Mr. Elias Sakellis, CEO – Australis Maritime, stated: “Congratulations to Capital Link for yet another successful event. From Australis Maritime’s perspective we believe that the ship financing market developments over the last few years, and in particular the last 12 months, have clearly evidenced the need for alternative financing to serve the global shipowning community. In this respect, Hamburg is unquestionably in pole position to become one of the key hubs for such alternative financing for two key reasons: Firstly, Hamburg has a long tradition and home grown talent in terms of ship financing, and therefore the human capital and the experience is available to grow this product. Secondly, Hamburg is also in the process of transforming itself into a global centre for high-quality 3rd party technical management serving institutional but also small and medium sized owners, which in turn creates very interesting origination synergies for the alternative financing product. At Australis Maritime we are very fortunate to have an office in Hamburg, and are looking forward to continuing to work with the local owners, advisors, and banks for years to come.”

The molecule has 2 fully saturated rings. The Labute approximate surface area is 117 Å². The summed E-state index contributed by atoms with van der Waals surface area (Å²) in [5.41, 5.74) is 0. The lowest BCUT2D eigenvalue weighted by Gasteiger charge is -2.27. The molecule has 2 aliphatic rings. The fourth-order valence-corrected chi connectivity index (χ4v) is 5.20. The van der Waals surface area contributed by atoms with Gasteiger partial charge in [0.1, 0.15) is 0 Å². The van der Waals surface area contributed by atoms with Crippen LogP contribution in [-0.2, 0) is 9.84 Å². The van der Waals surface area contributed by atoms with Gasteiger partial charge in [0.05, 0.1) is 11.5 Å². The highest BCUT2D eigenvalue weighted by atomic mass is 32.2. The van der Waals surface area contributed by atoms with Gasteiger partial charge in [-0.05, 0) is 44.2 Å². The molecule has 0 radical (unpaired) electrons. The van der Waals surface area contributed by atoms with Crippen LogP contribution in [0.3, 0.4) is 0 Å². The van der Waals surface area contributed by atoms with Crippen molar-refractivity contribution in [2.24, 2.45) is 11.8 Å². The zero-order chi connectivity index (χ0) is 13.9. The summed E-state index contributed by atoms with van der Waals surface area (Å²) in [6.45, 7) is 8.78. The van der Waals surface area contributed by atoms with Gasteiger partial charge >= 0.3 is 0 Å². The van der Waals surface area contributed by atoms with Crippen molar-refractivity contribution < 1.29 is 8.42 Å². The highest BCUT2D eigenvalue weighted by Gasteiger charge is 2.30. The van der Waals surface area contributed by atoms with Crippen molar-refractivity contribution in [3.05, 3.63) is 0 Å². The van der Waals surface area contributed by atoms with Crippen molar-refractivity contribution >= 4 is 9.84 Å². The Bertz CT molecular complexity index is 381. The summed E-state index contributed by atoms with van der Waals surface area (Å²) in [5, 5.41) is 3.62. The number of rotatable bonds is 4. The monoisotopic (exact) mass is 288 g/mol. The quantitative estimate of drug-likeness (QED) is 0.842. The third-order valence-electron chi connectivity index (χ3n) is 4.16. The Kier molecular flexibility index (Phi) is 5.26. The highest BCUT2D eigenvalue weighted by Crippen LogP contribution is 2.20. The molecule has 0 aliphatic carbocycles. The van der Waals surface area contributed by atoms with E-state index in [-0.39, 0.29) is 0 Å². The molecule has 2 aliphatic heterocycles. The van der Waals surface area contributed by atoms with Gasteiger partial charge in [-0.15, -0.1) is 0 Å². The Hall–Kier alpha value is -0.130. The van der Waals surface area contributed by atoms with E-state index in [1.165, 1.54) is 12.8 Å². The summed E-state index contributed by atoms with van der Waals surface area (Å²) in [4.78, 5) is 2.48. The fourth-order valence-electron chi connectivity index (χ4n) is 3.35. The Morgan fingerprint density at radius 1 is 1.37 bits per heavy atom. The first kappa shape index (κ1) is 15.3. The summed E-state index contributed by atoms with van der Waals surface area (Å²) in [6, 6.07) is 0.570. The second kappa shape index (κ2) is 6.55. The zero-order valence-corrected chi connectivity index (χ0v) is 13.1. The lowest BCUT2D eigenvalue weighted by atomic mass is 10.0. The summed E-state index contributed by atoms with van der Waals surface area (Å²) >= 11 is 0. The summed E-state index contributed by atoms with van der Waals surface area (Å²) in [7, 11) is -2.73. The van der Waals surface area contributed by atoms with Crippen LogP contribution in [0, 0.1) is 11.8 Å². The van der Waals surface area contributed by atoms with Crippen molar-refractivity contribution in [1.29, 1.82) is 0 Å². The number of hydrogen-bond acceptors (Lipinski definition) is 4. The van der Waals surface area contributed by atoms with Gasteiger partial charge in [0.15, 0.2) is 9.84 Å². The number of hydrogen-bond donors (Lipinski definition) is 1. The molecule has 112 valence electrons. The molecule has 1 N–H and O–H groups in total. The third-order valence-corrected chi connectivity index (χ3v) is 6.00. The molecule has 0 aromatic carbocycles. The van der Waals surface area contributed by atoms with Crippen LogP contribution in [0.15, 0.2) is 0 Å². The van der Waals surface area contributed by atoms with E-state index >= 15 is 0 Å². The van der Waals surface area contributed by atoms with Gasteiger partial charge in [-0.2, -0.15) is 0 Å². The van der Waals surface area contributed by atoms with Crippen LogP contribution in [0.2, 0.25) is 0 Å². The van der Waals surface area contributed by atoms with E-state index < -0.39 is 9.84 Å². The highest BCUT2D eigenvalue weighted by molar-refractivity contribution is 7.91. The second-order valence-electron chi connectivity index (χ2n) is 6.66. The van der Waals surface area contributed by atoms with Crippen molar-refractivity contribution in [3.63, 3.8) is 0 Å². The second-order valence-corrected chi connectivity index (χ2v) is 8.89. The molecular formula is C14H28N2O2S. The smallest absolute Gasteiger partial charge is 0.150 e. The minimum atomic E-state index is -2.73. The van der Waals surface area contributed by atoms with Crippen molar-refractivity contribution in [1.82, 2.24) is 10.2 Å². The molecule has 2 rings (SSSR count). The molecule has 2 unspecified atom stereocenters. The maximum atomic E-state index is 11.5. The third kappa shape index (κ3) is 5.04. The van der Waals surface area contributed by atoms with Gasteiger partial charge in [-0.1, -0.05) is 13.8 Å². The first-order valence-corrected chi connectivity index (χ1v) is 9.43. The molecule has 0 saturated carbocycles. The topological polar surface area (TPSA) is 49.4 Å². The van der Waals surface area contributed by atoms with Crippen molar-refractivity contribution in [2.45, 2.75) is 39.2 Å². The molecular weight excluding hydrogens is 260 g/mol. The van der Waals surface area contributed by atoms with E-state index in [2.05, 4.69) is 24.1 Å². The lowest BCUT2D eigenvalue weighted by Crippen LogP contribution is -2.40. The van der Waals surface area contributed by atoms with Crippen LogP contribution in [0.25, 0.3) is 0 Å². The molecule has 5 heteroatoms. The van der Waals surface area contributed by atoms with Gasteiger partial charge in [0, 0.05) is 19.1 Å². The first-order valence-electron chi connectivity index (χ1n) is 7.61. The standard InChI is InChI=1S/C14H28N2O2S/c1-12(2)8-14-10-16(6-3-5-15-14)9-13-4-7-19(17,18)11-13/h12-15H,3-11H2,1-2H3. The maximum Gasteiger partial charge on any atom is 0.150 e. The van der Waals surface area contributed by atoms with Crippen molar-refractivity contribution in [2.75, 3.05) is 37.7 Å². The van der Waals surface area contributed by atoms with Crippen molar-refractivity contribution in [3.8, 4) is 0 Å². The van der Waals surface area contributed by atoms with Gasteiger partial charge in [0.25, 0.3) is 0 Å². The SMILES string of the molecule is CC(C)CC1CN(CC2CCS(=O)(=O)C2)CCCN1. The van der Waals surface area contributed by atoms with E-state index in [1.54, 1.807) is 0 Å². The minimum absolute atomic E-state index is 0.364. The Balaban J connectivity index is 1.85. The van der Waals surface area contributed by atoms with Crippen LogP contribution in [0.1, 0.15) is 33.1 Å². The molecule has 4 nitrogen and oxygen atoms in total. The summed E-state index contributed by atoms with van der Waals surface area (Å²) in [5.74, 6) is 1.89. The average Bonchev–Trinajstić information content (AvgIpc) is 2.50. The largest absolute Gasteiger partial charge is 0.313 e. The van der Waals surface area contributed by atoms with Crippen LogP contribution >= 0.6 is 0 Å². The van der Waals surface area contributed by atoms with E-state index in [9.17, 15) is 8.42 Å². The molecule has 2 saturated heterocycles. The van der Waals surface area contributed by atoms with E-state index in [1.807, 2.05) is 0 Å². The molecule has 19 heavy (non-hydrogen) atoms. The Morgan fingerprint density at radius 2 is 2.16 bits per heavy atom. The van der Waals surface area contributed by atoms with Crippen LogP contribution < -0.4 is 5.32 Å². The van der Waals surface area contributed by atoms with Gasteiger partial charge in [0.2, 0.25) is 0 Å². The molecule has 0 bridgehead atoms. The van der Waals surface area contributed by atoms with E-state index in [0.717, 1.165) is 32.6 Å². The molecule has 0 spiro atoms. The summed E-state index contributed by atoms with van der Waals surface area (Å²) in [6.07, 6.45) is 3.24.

Mr. Axel Siepmann, Managing Director – Braemar Naves, stated: “Given the fact that large parts of the German shipping industry have been in restructuring and recapitalisation mode since 12 years, there is a lot of know how to arrange and structure financing for the maritime industry. Such know how can be made available to other geographies of course. At Braemar we regard Germany as an important part of our global network which is required to source capital internationally as to best support our clients.”


Mr. Martin Hugger, Managing Director – Meerbaum Capital Solutions, stated: “With the traditional German sources of competitiveness, which were access to low priced loans (from state-guaranteed and state-owned banks), state subsidies in the form of tax incentives and access to equity funding from equity investors with low return requirements not available at this moment, Hamburg’s success as maritime cluster relies on its people and their motivation and innovativeness alone.